Starting out in marine careers
What I wish I’d known on my first day of college.
Right across the country around now impressionable, excited, young people are making the first step on the journey that’s the rest of their life, their first day at college.
School is behind them and adulthood now beckons, they’ve chosen their career path and college is the first step on that road. It’ll lead to new friends, romances, late nights, anxiety, confidence, opportunity, laughter, and for some success, for others failure. Oh, to be young again!
So as the 2013 maritime trainees begin their voyage we asked some ‘old hands’ a simple question; ‘what do you wish you’d known on your first day at college?’. Here are their top ten pearls of wit and wisdom.
‘I wish I had known how important all course work was rather than concentrating on the parts I enjoyed most’.
A recurring theme this one and a great tip. There are some things you are just better at than others, that’s the case in all walks of life. However everything is being taught for a reason, and no matter how difficult or boring you find it, try and take it in. Enjoy the subjects you naturally excel at but make it your business to try and master the other subjects too, because you’ll need them in the future and you’ll be grateful for the time you invested in them when you had the opportunity.
‘I needed to be self-disciplined, I wasn’t at school now.’
You might still be in a learning environment, still sitting in a classroom but you are most definitely not at school now. It’s up to you to keep up, to listen, to ask if you don’t understand and to put the time and effort in. No one else is going to do it for you. That’s what being an adult is all about.
‘That I get seasick.’
A popular piece of advice and our favourite! You’ve signed up for a career at sea, well chances are you might get seasick at some point, so go find all the seasickness remedies you can and have them handy should that day ever arrive. The good news is you are not alone; almost everyone who works at sea goes through this at some point.
‘That it was an HB2 pencil I needed.’
Know the tools you’ll need to master your trade. If you don’t know make it your business to find out. Be it for college, work or your time at sea, make sure you know well in advance what’s supplied and what you need to source, don’t wait until the last minute and don’t expect someone else to do it for you.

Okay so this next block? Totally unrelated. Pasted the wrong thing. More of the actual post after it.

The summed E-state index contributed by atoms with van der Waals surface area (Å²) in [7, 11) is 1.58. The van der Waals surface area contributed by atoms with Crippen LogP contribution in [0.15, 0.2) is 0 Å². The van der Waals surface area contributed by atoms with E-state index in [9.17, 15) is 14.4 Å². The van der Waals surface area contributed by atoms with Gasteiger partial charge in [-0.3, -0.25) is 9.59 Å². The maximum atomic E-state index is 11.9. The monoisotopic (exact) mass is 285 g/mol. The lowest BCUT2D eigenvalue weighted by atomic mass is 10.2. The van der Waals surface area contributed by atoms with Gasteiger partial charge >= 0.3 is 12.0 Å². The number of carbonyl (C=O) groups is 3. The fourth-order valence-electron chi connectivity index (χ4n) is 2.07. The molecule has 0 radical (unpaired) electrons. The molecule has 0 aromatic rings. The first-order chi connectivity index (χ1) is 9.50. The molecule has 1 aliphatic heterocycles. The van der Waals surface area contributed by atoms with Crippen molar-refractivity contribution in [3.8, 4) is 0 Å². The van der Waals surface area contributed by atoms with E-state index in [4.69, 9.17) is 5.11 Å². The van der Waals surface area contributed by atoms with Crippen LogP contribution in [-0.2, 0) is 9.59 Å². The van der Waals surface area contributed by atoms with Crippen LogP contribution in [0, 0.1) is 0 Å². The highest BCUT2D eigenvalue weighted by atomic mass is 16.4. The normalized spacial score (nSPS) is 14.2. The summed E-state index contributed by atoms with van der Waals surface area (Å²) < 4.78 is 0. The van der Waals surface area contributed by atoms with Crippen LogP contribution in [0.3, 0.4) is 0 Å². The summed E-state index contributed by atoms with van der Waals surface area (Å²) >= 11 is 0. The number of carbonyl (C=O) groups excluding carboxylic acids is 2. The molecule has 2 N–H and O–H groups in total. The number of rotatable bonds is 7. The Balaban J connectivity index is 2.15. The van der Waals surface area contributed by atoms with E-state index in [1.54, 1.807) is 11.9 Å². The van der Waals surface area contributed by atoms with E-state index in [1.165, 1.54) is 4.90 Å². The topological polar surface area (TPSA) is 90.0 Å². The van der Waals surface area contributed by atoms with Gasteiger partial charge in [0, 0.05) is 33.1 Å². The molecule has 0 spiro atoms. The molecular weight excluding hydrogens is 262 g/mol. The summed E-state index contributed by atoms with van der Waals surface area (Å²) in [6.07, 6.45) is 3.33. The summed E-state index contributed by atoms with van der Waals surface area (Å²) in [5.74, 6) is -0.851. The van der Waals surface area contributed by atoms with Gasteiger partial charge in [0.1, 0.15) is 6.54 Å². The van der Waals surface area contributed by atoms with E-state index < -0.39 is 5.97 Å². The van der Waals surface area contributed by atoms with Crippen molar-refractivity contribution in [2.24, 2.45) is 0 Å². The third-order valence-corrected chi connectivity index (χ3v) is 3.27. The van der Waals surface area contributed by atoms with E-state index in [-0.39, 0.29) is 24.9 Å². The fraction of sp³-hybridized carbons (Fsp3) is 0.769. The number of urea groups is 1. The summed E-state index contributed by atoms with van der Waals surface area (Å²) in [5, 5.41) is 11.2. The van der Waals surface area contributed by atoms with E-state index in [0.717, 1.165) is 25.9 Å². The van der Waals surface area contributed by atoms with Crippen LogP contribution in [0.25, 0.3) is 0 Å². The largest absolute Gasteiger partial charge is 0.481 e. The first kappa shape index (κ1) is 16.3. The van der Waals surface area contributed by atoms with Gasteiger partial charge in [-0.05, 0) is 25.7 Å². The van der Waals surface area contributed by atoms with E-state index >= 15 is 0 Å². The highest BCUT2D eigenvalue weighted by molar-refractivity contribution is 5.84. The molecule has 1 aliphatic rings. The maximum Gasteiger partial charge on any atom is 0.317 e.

‘I can pass this because I’m a smart guy’.
Self-confidence: the quality that’s so elusive to so many at school. Here’s the thing, you passed your exams, you gained entry to this course, many others didn’t and lots of people out there are envious of you. Don’t be cocky but understand that you wouldn’t have been accepted onto the course if some very smart people didn’t think you had what it takes to make it. You are more than capable of achieving the grade, it just takes some hard work and application.
‘How much knowledge of Maths I would need! I didn’t pay that much attention at school and the majority of the navigation and stability subjects are maths based so I had a lot of hard work to do.’
Yip, for those of you who wondered what the point of Maths was in real life you are about to find out. But here’s the thing, you can master it, you wouldn’t be here if that wasn’t the case.
‘What going to sea is actually like. It’s hard work and continual learning when you are on board, it can be difficult, but you’ve just got to get stuck in.’
This is the real jump. College feels like a logical progression from school, but time at sea is different; it’s work. The environment is different, the attitude is different and the conditions are different. It’s also the reason why you are here in the first place, this is your chosen career and it’s a great industry, but be prepared for it.
‘I wish I’d realised that technology would change so much.’
A great tip. What you learn today will always be valuable, but how you use it will change. Technology advances, do your best to keep up with it because it won’t wait for you.
‘Enjoy yourself, just not too much!’
Your college years are great, you’ll make new friends, visit new places and experience new things, that’s important. You’ll also socialise, a lot. There will be parties, evenings out, weekends away and impromptu events you’ll always remember. Embrace them because they are an important part of being young and of college life. However, find the balance, don’t let your social life become your whole life.
‘Don’t be afraid to take notes and ask questions.’
Simple, yes? Yet so many students find this difficult, speaking up in front of their peer group seems to terrify some. Remember, the onus is on you to learn, there will be some things you’ll not fully understand first time, don’t be afraid, the lecturers welcome questions and want to help you. Asking a question means you’re smart, not the opposite.
Article provided by Clyde Marine Training